A new study from researchers at Yale University found that Americans grossly overestimate the nation’s progress toward achieving economic equality. And while both Black and White people surveyed had a skewed perception, wealthy White people held the most distorted view.
Per the United States Census Bureau’s Current Population Survey, for every $100 of wealth a White family accumulates, their Black counterpart has just $5.04. And the average Black household makes just $57.03 for every $100 that flows into a White household. It’s a gap that is nearly identical to the one researchers observed 50 years ago, but the study, titled “Americans Misperceive Racial Economic Equality,” found that the average estimate of the current level of equality across races was about 25 percent better than reality. Among Black participants, the misperception was largely driven by “greater belief in a just world and social network racial diversity.” Meanwhile, Whites tend to overestimate past racial economic equality and not factor in the current impact of structural racism.
Researchers asked 1,377 Black and White Americans—most of whom make either less than $40,001 or more than $100,000—to estimate the fiscal difference between the average Black and White person in five areas at specific points in time in the past (they ranged from 1947 to 1979) and the present (from 2010 to 2015). The areas were annual income, accumulated wealth, employer-provided benefits, hourly wages of college graduates and hourly wages for high school graduates. They were also prompted to explain their beliefs about fairness via questions about their views on justice, the racial makeup of their online social networks, and the diversity of their workplace and past and current neighborhoods.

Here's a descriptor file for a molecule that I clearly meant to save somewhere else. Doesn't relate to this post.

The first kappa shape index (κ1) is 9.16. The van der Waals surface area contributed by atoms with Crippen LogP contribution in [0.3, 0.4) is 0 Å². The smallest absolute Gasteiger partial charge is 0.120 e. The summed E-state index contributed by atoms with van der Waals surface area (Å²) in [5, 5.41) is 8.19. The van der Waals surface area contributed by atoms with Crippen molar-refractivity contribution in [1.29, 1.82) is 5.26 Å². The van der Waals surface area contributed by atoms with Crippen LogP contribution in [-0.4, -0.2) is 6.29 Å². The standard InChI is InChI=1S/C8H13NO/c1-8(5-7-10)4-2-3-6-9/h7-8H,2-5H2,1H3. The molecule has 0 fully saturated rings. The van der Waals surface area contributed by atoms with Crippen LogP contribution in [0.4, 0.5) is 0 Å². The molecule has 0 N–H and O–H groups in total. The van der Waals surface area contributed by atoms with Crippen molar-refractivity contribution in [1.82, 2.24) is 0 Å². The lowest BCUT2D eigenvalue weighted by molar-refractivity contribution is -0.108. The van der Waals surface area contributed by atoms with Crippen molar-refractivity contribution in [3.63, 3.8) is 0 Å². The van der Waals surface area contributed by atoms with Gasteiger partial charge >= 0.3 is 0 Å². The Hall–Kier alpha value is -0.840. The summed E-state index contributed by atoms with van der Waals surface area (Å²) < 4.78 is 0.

Two follow-up experiments delved into why White participants think things are more equitable that reality proves. They were first asked to draw similarities between their families and a Black family with the same talents and dreams. Then they were prompted to think about an “alternative United States” where “discrimination based on race still exists in law enforcement, voting rights, and educational and employment decisions, rather than what they had thought of when generating their original estimates.” The first resulted in an even larger overestimation of equality, while the second resulted in more accurate guesses.
From the study:
An important, often overlooked, facet of economic inequality in the United States is that it is a product of historical and present-day forms of racism—labor, housing and other policies and practices—that have systematically disadvantaged racial/ethnic minorities in their pursuit of economic opportunities. One result of these historical and ongoing forces is a vast and persistent economic disparity between Black and White families in the United States, of which Americans seem largely unaware. The present research documented both the pervasiveness and magnitude of this general lack of awareness and relevant socio-structural correlates and began to explore the psychological processes and motives that promote or undermine awareness and/or acknowledgment of societal racial economic inequality.
“Our findings suggest that Americans tend to be too optimistic about the scope of racial progress in the United States, specifically in the domain of economic outcomes,” report coauthor Jennifer A. Richeson said in a YaleNews article about the study, which was released yesterday (September 18). “Unfounded optimism of this sort is likely to hinder efforts to reduce racial economic inequality, or even discover its causes. People will not attempt to solve problems that they are either unaware of or believe do not exist.”
Read the full study via the Proceedings of the National Academy of Sciences.